The CBOE VIX measures market volatility implied in the options pricing of S&P stocks. Although designed as input for options trading, VIX is also known for its market direction implications. Very low VIX readings occur near market tops, and very high readings around market bottoms.
Here is an actual DejaVu output for VIX condition (level and change) as of March 31, 2003, with 1-month ensuing S&P outcomes. Of the 1,168 market days since 06/30/98*, only 23 days were "like" the condition prevailing at Q1/03. ("Like" is defined here by "F5" thresholds; ask us for details).
A mere 23 precedent days seems thin at first. But those 23 days led to far higher return (+3.07% vs -0.52%), with notably smaller variance (3.25% StD, vs 5.80% StD) compared with "all other" days. Altogether, the difference (qualifying vs non-qualifying days) is statistically significant.
Significance testing is critical. Statistical significance is the touchstone for determining whether an apparently attractive outcome is sufficiently large, consistent and numerous to warrant reliance. The role of the sig tests is to mediate the trade-offs among magnitude, variance and number.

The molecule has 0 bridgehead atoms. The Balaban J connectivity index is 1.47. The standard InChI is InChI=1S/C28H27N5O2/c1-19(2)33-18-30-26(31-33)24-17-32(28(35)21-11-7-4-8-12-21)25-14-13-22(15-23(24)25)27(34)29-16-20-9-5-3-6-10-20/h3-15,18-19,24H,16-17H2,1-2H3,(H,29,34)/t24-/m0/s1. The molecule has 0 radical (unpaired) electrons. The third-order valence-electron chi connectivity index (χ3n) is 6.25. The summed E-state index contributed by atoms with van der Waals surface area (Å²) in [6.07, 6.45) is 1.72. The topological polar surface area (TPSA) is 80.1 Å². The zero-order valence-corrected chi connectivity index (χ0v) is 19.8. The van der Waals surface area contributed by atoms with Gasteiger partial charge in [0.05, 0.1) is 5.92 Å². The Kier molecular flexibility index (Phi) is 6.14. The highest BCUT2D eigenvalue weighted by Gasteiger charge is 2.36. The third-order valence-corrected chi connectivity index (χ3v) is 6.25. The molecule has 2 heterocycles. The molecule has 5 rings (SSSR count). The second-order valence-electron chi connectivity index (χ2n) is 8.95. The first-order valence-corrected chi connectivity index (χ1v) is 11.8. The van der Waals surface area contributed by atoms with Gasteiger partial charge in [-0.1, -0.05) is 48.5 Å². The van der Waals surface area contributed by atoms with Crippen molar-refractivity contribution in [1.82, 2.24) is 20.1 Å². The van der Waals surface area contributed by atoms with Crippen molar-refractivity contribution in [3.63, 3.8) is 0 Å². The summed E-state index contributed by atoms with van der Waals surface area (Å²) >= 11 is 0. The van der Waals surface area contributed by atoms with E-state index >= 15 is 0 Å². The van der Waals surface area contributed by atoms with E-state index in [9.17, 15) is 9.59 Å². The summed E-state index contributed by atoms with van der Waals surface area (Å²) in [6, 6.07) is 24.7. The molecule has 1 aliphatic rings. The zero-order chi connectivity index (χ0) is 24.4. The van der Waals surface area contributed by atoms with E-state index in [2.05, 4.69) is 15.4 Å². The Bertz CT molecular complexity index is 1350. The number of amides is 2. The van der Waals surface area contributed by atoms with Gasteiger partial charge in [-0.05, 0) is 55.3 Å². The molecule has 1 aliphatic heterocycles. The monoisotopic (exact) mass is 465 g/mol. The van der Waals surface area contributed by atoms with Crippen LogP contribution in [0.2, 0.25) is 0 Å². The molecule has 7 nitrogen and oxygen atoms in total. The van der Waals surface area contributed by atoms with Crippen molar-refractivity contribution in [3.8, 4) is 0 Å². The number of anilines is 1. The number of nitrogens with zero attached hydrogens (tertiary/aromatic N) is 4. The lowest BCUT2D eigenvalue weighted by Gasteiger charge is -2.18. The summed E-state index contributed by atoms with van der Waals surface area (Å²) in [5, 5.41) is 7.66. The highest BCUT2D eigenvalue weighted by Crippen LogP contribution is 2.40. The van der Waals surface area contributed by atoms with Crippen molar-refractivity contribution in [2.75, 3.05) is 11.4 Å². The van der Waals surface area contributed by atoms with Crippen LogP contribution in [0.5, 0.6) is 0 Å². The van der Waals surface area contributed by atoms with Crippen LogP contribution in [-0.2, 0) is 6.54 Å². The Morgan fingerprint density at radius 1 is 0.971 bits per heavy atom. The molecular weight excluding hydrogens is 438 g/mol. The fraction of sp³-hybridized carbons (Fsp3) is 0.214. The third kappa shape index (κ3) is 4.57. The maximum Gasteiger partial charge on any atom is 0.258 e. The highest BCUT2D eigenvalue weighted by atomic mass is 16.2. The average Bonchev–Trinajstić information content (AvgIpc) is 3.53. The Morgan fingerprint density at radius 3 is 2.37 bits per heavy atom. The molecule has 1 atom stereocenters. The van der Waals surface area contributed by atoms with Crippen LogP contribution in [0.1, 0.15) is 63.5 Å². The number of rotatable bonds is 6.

DejaVu analysis verifies the general VIX effects, identifies useful thresholds, quantifies probable outcomes and estimates expected returns. When market relationships evolve (as VIX seems to be doing in 2003-04), the model readily folds new data into new inference.
The DejaVu user selects data, defines thresholds, and sets outlook horizon. The model compiles histories, profiles the outcomes, tests for significance, and computes expected returns.
* Prior to the summer of 1998, VIX and other volatility measures were notably lower than after. When indicators undergo a secular change, eras must be analyzed separately. (Extreme low VIX of early 2004 must soon be analyzed for possible new new era.) VIX levels here are based on the "old" VIX of the S&P 100.